All men, All people, and All things All

In the previous post, I briefly stated the self-conscious presuppositions and affirmations that those in the reformed camp take concerning the salvation of man by the Triune God. In this post I will respond to a few objections made by those who disagree with particular redemption.. This will not be an in-depth exegetical criticism (because there is plenty of that made by more capable people than me). The intention is to get those who are in fundamental disagreement to think about what we are saying in light of Scripture.


The first objection stems from the usage of the word “all” in reference to salvation. The second is the usage of the word “world”. However in this post we will deal with the objections that stem from the usage of “all”.

Those opposed to particular redemption will quote from the following passages:

a) 1 Timothy 2:3-4 “This is good and acceptable in the sight of God our Savior,  who desires all men to be saved and to come to the knowledge of the truth”

i) A prima facie reading of this verse will have one scratching their heads as to how one could come to the conclusion of particular redemption, but reading the bible in this way is naive. This kind of handling of the bible is not considerate of the author’s intent, but rather allows for an importation of meanings that don’t belong. We aren’t allowed to be the final court of appeal in what the meaning of Scripture is, the Holy Spirit speaking through the particular author is.

ii) Looking at the verse within it’s context, we see that Paul is urging the believers to pray for all men. He then defines the scope of what he means by “all” which is “for kings and all who are in authority (v2). Paul is exhorting believers not to disregard those who are in authority in above them in their prayers, even under their persecution. He commanded that they specifically pray for their salvation, because it was God’s intention to save all kinds of men, regardless of who they were/are or where they came from.  As NT scholar, Alan Kurschner notes:

“Paul has in mind that God does not intend to save only one particular social class of people, but all social classes, including kings and those in authority. To read “all people” as “every single person in the world” is not warranted by the context and reveals a reading of one’s tradition and false notions into Paul’s important message to Timothy.” {1}

b) The second passage usually quoted is Titus 2:11 “For the grace of God has appeared, bringing salvation to all men”

i) Again many of those opposed to an intentional sacrifice of Christ will quote this verse, and expect the text to say what they believe it to say. However, Paul defines his usage of the word “all” in the text, and it would do the objector well to read it. Paul describes 7 classes of people,  from v1-9, and has commands designated to 5 of them: Older men, older women, young women, husbands, children, young men, and bondslaves. God provides the grace necessary in which these commands can be followed, otherwise it would be impossible to obey God. Doing these commands require a changed heart, which Paul goes over in 3:5-6, which is “by the washing of regeneration and renewing by the Holy Spirit, whom He poured out upon us richly through Jesus Christ our Savior”.  The conclusion that is drawn is that God’s grace is not limited to one class of men, but to all of the classes described above, which empowers men to follow God’s commands.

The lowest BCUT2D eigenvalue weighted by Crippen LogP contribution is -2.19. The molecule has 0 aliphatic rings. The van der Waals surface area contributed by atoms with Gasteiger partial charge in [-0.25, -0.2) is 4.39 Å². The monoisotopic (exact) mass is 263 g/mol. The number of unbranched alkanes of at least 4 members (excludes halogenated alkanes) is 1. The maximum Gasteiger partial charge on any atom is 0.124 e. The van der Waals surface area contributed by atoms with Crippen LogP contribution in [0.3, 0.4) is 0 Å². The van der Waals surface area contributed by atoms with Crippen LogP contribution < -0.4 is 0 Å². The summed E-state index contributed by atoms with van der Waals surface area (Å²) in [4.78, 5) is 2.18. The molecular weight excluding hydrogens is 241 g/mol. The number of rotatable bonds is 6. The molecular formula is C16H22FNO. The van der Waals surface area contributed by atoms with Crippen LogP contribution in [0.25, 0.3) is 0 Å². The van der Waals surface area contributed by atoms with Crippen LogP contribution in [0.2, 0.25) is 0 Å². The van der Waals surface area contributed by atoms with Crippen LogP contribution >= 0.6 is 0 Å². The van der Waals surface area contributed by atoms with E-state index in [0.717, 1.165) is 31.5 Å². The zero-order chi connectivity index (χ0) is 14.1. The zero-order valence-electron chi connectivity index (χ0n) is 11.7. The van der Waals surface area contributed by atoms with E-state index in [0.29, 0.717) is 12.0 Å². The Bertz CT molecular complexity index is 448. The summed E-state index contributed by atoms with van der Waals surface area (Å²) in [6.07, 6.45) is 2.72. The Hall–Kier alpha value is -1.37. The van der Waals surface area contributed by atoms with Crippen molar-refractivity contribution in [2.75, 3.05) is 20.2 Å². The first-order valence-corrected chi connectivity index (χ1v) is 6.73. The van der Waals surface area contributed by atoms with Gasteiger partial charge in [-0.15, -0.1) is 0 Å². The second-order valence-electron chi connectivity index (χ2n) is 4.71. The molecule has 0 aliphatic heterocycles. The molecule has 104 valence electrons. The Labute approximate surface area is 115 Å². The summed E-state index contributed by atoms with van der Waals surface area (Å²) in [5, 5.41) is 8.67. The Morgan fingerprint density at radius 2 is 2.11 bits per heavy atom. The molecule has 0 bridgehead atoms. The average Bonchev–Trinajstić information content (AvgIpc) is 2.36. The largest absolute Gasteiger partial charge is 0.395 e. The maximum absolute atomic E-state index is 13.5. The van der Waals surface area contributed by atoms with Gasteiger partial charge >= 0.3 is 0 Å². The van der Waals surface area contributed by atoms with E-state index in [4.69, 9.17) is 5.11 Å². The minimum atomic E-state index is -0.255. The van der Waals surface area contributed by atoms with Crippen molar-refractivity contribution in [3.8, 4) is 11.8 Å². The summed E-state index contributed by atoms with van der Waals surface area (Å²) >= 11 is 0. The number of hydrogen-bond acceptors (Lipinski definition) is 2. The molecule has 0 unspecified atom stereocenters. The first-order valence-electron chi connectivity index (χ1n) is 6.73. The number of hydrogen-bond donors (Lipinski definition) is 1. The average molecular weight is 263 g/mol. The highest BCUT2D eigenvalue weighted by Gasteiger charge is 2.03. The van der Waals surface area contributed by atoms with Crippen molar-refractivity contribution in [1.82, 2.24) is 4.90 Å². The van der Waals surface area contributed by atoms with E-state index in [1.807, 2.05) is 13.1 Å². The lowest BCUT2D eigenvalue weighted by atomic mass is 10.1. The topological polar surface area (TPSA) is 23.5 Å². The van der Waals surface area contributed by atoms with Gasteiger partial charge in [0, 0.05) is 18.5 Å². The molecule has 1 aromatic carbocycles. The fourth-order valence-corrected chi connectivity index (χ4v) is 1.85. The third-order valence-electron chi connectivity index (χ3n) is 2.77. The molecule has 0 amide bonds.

c) The final text that is commonly used to support a general atonement  is 2 Peter 3:9 which says “The Lord is not slow about His promise, as some count slowness, but is patient toward you, not wishing for any to perish but for all to come to repentance.”  For this I will provide a few considerations.

i) As we’ve seen before, we need to let the author define his intentions in the usage of a word, we cannot just read our own definitions into the scripture. In the whole of the book, Peter is addressing the church, and has classified two kinds of people, namely “those who have received a faith of the same kind as ours, by the righteousness of our God and Savior, Jesus Christ” (2Pe 1:1) and  “false prophets” who ” arose among the people, just as there will also be false teachers among you, who will secretly introduce destructive heresies,”. Seeing this distinction, biblical scholar and theologian, John Gill noted in his commentary,

” {but is longsuffering} not to all the individuals of human nature, for the persons intended by us are manifestly distinguished from “some men” in the text, and from scoffers, mocking at the promise of Christ’s coming, in the context, ( 2 Peter 3:3 2 Peter 3:4 ) ; and are expressly called beloved, ( 2 Peter 3:12 Peter 3:8 2 Peter 3:14 2 Peter 3:17 ) ; and God’s longsuffering towards them is their salvation, (2 Peter 3:15 ) , nor is it true of all men, that God is not willing that any of them should perish, and that everyone of them should come to repentance, since many of them do perish in their sins, and do not come to repentance, which would not be the case, if his determining will was otherwise; besides, a society or company of men are designed, to which the apostle himself belonged, and of which he was a part; and who are described, in his epistles, as the elect of God, called out of darkness, into marvellous light, and having obtained like precious faith with the apostles;” {2}

ii) Let’s assume, for the sake of argument,  that those opposed to this rendering are correct. That “all” in this text really means “every single individual”.  Couldn’t God just wait longer? If God is sovereign over everything except the wills of men, then He could just extend the lives of the individual long enough for them to repent. God sets the life-span of each individual, right? Or would that violate their free will, as well?